You asked in terms of scrum, so that is how I'll answer. However, there are a number of red flags in your question that lead me to believe you aren't actually doing scrum (and I am far from a scrum purist). The scrum answer would be: as PO, you are responsible for the product backlog and priorities, not for process improvement. If you see an issue, you ...


9

Other comments here all ring true: too waterfall-y, not enough team responsibility, etc. but I'd like to emphasize a point made just once in other answers: you're absolutely setting goals too high. You HAVE to set bite-sized goals that are achievable, no matter how slow that is. If that doesn't fit the business schedule, the business schedule cannot be met ...


8

I love defect management, it throws up some wonderful logic problems :) What actually is Criticality? If you could define that then you would know the answer. I believe it is the combination of Severity and Priority, both of which should always be defined independently in defect management. The severity of a defect, i.e. the impact it has on the ...


8

TL;DR Even when the change is apparently minor, it can have ramifications. The "one-minute fix" to some CSS class might impact the user interface (UI) on some other page the developer isn't thinking about, or might break important regression tests. This is the very definition of cowboy coding. More importantly, bypassing the agreed-upon workflow is a ...


8

TL;DR You have an X/Y problem created by skipping over analysis of the process problem in favor of a tools-based approach. JIRA and GitHub Issues are tools, not processes, so until you fully define your process flow you will remain at disadvantage. You need to define what you are tracking, why you are tracking it, and how you will use the tracking data to ...


8

It reassures your stakeholders that the bug was, in fact, fixed. It might help them understand what was wrong in the first place, and therefore why it was prioritized. In some cases it could prompt a broader conversation about desired behavior, edge cases, possible new functionality, etc. Remember, the goal of the demo/review is to use the recently ...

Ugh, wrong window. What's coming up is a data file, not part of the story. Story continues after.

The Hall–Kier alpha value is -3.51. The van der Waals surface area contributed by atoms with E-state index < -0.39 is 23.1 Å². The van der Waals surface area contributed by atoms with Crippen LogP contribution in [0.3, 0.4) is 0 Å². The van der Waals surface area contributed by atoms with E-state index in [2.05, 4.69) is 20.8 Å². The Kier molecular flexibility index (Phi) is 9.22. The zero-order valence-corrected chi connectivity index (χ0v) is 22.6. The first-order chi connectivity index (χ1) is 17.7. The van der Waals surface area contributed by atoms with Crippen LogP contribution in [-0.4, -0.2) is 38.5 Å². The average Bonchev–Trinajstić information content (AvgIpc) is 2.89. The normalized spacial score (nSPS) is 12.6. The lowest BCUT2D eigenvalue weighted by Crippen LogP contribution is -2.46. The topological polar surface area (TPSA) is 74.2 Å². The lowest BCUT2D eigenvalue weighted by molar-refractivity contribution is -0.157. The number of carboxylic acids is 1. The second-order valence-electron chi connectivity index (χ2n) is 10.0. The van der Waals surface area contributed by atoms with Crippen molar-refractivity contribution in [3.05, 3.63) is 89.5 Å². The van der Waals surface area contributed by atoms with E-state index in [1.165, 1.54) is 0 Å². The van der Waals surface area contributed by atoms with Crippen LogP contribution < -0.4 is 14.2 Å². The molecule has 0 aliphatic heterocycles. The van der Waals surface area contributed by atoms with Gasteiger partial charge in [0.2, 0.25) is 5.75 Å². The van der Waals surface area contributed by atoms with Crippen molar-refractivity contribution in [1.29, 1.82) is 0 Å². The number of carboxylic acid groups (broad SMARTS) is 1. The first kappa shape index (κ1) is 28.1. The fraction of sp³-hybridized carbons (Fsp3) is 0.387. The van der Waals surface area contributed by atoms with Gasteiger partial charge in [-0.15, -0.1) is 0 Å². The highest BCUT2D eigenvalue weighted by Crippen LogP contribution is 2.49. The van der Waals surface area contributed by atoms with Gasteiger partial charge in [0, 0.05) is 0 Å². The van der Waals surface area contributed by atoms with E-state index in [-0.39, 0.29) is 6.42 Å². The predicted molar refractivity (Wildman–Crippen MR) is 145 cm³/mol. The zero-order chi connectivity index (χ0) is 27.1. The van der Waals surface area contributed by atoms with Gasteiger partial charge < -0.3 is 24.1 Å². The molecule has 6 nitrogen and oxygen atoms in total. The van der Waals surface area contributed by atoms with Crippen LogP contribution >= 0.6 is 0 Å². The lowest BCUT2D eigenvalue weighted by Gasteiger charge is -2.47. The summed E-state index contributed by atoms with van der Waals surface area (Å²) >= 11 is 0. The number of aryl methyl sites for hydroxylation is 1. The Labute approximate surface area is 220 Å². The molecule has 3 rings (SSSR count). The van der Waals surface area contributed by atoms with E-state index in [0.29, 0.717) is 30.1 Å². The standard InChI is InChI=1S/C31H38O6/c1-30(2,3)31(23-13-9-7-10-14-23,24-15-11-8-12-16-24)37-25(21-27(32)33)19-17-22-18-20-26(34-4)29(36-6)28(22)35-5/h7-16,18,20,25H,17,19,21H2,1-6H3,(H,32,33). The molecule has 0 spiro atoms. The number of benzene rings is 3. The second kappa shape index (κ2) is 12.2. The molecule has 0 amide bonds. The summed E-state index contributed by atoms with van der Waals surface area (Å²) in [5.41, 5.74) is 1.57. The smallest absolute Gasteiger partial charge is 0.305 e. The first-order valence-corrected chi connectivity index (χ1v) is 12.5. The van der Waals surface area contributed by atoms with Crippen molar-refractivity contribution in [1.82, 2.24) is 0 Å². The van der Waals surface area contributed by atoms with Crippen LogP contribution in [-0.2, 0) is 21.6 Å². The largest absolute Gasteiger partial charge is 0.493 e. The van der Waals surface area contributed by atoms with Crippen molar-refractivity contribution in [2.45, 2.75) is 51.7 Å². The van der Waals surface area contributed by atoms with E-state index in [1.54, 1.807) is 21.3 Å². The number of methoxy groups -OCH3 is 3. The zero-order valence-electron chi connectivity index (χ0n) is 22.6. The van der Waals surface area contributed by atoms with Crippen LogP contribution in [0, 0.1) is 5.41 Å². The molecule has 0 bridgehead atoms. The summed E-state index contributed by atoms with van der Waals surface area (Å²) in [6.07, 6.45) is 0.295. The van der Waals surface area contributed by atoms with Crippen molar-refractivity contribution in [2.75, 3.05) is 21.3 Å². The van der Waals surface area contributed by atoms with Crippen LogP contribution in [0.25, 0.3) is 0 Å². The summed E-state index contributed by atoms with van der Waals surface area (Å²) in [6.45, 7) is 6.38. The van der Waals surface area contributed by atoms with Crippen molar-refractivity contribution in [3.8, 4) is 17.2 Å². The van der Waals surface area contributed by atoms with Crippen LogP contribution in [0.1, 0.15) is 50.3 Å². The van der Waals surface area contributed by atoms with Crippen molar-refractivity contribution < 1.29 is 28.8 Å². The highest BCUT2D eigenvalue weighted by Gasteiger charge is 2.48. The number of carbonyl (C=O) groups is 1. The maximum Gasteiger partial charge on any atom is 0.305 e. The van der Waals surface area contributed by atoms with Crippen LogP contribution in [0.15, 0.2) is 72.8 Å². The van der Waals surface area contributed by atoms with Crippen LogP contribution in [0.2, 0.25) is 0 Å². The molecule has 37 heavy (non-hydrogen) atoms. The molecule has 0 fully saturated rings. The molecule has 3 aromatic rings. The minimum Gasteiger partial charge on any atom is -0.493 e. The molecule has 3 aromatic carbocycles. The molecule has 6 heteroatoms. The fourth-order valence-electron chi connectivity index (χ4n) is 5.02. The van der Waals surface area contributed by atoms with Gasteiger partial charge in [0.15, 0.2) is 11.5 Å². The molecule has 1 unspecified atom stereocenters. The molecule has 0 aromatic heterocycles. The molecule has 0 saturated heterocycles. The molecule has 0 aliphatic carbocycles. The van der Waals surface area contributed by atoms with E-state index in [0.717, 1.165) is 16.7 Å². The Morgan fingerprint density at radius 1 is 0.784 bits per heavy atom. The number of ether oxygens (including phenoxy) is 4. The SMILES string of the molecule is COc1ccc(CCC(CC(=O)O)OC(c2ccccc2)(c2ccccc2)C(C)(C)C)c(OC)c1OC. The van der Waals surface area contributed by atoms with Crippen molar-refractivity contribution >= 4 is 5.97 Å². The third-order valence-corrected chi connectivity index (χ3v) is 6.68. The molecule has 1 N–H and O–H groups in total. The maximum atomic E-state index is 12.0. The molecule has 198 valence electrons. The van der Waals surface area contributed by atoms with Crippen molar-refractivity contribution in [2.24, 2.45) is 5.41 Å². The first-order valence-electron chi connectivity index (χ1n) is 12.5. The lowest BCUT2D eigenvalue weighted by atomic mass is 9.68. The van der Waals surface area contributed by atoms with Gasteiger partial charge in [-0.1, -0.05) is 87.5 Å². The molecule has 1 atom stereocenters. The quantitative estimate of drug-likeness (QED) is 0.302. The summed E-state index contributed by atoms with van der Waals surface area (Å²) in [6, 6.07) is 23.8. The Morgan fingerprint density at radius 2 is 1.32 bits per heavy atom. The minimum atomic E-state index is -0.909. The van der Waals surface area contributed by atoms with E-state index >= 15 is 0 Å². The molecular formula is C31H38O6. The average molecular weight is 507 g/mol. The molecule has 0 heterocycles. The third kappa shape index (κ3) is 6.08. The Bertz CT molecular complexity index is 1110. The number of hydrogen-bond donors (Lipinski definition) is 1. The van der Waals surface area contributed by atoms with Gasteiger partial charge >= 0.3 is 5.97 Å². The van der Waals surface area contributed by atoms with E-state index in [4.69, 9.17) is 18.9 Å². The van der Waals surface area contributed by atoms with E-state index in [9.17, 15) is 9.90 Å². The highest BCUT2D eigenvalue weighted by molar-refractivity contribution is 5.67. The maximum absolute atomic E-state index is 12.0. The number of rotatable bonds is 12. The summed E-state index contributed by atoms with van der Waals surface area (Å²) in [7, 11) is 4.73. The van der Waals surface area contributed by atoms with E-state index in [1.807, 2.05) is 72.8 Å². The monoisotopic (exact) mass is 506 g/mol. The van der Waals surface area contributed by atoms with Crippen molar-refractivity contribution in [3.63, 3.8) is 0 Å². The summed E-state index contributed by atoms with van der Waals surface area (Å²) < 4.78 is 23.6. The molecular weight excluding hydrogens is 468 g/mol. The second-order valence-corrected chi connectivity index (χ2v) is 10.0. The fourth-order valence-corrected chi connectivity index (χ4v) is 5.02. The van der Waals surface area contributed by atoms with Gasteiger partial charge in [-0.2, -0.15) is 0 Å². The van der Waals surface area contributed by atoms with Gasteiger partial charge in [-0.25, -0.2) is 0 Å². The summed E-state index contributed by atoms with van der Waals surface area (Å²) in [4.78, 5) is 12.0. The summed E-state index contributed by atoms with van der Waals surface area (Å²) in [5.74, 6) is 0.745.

7

Every task that the team is going to perform should be documented and accounted for in each sprint. Whether it is a user story, bug, or technical debt, every item should be assigned appropriate points so that the team continues to monitor its proper velocity. Another advantage of this is that all the stakeholders know that is being done and why. For the ...


7

Stuff like that should be in the working agreement of the team. There is no right answer on how to handle the situation but there are pros/cons of creating the story/defect and/or underlying task. Pros: Creates visibility for the rest of the team Leaves an artifact that the work was done Cons: Administrative overhead associated with creating/managing the ...


7

This practice is good way to drive out your best and brightest, leaving you with a skeleton crew of your bottom performers. I have developed software for generation 4&5 fighter jets and managed software-intensive programs for the USN: PMP Certification, multiple graduate engineering degrees, Eagle scout, yada yada, yada. The original posts leads me to ...


6

How do we capture enough details so that in a month or so, when someone in those discussions comes back and their memory of it was different from ours, we don't get into a debate/discussion over whether it is a new story or a bug because we didn't implement right in the first place? You and the customer are currently trapped in waterfall thinking. You're ...


6

In addition to others, I also find this post disturbing. I've seen Project Managers want to place all sort of metrics on developers, but never on themselves, Product Managers, QA, management, etc. It takes more than software developers to release a project and get it right. Do you keep track of what was the root cause of the bug? Who has to work on their ...


6

This sounds like a good topic to bring up at the team's retrospective. There are lots of possible approaches, but the team should decide for themselves. Some things you might consider: The QA shows bugs to the Product Owner before they log them If a bug is not viewed as important by the Product Owner, resolve it as 'won't fix' Discuss as a team the types ...


6

Outside of the Jira context, an Epic represents some kind of deliverable business value. An Epic is usually made up of good Stories, the full value is realized to the client and users after all of the stories are completed and delivered. Not all Stories need to be part of an Epic. I would also say that other types of backlog items, such as items that ...


6

Welcome Ayesh! You have 3 options, and the best option to choose will depend on the details of what is going on: Ignore the critical bugs for now. Finish the sprint you're doing now, and put the bugs at the top of the backlog to be worked in the next sprint. This can be a good option when the sprint is going to be complete in a few days anyway, or when ...


6

The first question I would want to consider in your position is: Are the issues being seen in test because the code is unreliable, or because the requirements have not been understood? The developers are presumably getting bogged down in ensuring the correctness of the code, but of the following two scenarios: The developer writes what they think should ...